Choosing the Right Size Home for Your Family

You may already have a list of things you want in your home. Maybe you want a brick house, you want to have an open-concept layout, and you’re looking for an updated kitchen. You may even know what color you want the interior walls to be and how you’re going to decorate. There’s just one question left to ask: How big does that house have to be?

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Changing Trends

For a long time, family homes across the United States kept growing. For instance, back in 1974, the average house was only 1,695 square feet. Fast forward to 2014, and the average house had shot up to 2,629 square feet. However, these trends are not always solid. In 2015, experts noticed that the average size had fallen for the first time in a decade, dropping to 2,343 square feet.

Start with the Basics

The best way to decide how big the house should be is to start with the biggest must-have in any family home: Bedrooms. If you have two kids and you would like to have a guest room or an office, along with separate rooms for the kids, you need a minimum of four bedrooms. If your kids will share or you’re willing to forgo the guest room, you get down to the average three-bedroom house.

From there, the square footage just tells you how spacious it will be. If you want the home to feel roomy, a 1,400-square-foot home may not be right, while a 2,300-square-foot house may be great–even if both have the same amount of bedrooms.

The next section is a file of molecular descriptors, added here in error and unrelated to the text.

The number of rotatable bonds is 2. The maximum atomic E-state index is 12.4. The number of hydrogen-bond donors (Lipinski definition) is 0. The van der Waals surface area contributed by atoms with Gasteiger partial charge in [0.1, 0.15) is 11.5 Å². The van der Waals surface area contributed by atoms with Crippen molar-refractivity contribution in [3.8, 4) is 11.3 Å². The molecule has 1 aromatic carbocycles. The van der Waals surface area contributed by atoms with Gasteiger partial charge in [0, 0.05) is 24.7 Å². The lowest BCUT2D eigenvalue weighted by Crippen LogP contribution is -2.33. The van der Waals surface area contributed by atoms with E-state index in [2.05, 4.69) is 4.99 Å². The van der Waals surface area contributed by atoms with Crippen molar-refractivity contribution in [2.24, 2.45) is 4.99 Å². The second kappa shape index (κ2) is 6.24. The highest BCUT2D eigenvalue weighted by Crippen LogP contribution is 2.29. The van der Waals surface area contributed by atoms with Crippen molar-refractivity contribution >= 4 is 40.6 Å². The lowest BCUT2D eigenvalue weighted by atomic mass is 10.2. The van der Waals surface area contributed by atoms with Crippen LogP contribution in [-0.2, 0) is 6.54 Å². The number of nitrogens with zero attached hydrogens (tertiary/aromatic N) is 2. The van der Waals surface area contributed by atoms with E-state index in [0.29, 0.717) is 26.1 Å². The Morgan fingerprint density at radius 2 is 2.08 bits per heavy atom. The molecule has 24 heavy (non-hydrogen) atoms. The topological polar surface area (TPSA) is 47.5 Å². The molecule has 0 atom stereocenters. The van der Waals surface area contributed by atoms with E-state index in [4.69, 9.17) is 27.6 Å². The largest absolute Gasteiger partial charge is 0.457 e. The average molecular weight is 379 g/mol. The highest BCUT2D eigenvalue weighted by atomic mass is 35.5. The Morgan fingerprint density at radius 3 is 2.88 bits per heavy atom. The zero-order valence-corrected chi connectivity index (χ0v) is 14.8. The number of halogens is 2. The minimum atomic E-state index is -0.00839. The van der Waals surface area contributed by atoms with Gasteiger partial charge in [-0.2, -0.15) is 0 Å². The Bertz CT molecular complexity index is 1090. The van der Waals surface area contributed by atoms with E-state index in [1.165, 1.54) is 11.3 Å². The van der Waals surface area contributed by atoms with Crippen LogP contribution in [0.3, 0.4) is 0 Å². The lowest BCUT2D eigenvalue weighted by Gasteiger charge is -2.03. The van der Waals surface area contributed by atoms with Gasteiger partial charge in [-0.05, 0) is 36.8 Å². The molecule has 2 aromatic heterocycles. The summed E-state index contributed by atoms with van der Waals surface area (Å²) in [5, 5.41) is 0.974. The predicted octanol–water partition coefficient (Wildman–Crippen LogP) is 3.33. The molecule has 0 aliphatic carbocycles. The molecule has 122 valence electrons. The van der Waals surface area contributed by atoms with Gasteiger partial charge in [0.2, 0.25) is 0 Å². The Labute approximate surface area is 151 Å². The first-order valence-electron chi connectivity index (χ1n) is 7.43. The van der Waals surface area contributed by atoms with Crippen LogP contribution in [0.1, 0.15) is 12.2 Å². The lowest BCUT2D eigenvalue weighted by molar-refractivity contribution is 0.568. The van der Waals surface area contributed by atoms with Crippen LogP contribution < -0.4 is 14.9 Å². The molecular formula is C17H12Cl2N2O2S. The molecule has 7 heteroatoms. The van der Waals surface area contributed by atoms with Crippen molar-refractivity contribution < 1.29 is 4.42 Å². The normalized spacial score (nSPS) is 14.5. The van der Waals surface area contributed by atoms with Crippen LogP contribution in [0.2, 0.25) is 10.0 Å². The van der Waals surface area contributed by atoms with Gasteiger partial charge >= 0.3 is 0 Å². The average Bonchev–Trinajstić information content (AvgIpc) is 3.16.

The Impact of the Floor Plan

You often pay for houses based on the raw square footage, so it’s important to know how that impacts what you can buy. As you look for more Interior design ideas remember that the type of floor plan you choose makes a big difference. An open floor plan, with flowing design and no interior walls, may feel far bigger than a traditional floor plan, with walls between every space, even if the home with the open floor plan is technically smaller and costs less.

Space You Can Upgrade

Finally, look at homes with additional space that you can use once you own the house. For example, a three-bedroom home may seem a bit small until you see that renovating the attic or the basement can give you a guest room and an office for just a small investment, increasing the size and value of the house.

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